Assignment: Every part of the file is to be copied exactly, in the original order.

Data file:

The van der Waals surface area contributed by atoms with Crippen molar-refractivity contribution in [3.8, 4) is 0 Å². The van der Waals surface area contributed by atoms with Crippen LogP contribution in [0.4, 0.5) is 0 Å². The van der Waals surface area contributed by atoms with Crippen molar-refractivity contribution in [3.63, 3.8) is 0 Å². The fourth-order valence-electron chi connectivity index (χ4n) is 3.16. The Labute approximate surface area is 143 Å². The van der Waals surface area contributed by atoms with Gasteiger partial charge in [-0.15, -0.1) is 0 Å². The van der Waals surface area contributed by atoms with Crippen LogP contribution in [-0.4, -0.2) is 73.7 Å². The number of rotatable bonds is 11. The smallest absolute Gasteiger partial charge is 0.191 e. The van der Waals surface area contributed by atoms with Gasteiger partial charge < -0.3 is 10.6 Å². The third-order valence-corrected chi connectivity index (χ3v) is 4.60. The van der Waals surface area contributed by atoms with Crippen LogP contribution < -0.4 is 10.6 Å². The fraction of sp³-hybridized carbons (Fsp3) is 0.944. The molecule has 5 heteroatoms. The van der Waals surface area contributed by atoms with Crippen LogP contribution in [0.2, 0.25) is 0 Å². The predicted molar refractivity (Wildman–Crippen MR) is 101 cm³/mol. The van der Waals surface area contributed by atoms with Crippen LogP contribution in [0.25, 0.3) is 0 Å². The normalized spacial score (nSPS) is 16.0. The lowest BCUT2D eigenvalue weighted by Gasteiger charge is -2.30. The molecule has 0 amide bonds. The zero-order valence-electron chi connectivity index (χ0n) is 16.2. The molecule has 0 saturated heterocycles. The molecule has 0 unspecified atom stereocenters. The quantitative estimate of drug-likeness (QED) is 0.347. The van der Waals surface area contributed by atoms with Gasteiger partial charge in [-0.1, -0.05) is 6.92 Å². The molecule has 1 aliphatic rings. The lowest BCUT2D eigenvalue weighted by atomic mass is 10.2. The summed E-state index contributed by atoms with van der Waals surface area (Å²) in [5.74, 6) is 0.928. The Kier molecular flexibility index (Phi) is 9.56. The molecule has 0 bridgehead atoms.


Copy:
The van der Waals surface area contributed by atoms with Crippen molar-refractivity contribution in [3.8, 4) is 0 Å². The van der Waals surface area contributed by atoms with Crippen LogP contribution in [0.4, 0.5) is 0 Å². The van der Waals surface area contributed by atoms with Crippen molar-refractivity contribution in [3.63, 3.8) is 0 Å². The fourth-order valence-electron chi connectivity index (χ4n) is 3.16. The Labute approximate surface area is 143 Å². The van der Waals surface area contributed by atoms with Gasteiger partial charge in [-0.15, -0.1) is 0 Å². The van der Waals surface area contributed by atoms with Crippen LogP contribution in [-0.4, -0.2) is 73.7 Å². The number of rotatable bonds is 11. The smallest absolute Gasteiger partial charge is 0.191 e. The van der Waals surface area contributed by atoms with Gasteiger partial charge < -0.3 is 10.6 Å². The third-order valence-corrected chi connectivity index (χ3v) is 4.60. The van der Waals surface area contributed by atoms with Crippen LogP contribution < -0.4 is 10.6 Å². The fraction of sp³-hybridized carbons (Fsp3) is 0.944. The molecule has 5 heteroatoms. The van der Waals surface area contributed by atoms with Crippen LogP contribution in [0.2, 0.25) is 0 Å². The predicted molar refractivity (Wildman–Crippen MR) is 101 cm³/mol. The van der Waals surface area contributed by atoms with Crippen LogP contribution in [0.25, 0.3) is 0 Å². The normalized spacial score (nSPS) is 16.0. The lowest BCUT2D eigenvalue weighted by Gasteiger charge is -2.30. The molecule has 0 amide bonds. The zero-order valence-electron chi connectivity index (χ0n) is 16.2. The molecule has 0 saturated heterocycles. The molecule has 0 unspecified atom stereocenters. The quantitative estimate of drug-likeness (QED) is 0.347. The van der Waals surface area contributed by atoms with Gasteiger partial charge in [-0.1, -0.05) is 6.92 Å². The molecule has 1 aliphatic rings. The lowest BCUT2D eigenvalue weighted by atomic mass is 10.2. The summed E-state index contributed by atoms with van der Waals surface area (Å²) in [5.74, 6) is 0.928. The Kier molecular flexibility index (Phi) is 9.56. The molecule has 0 bridgehead atoms.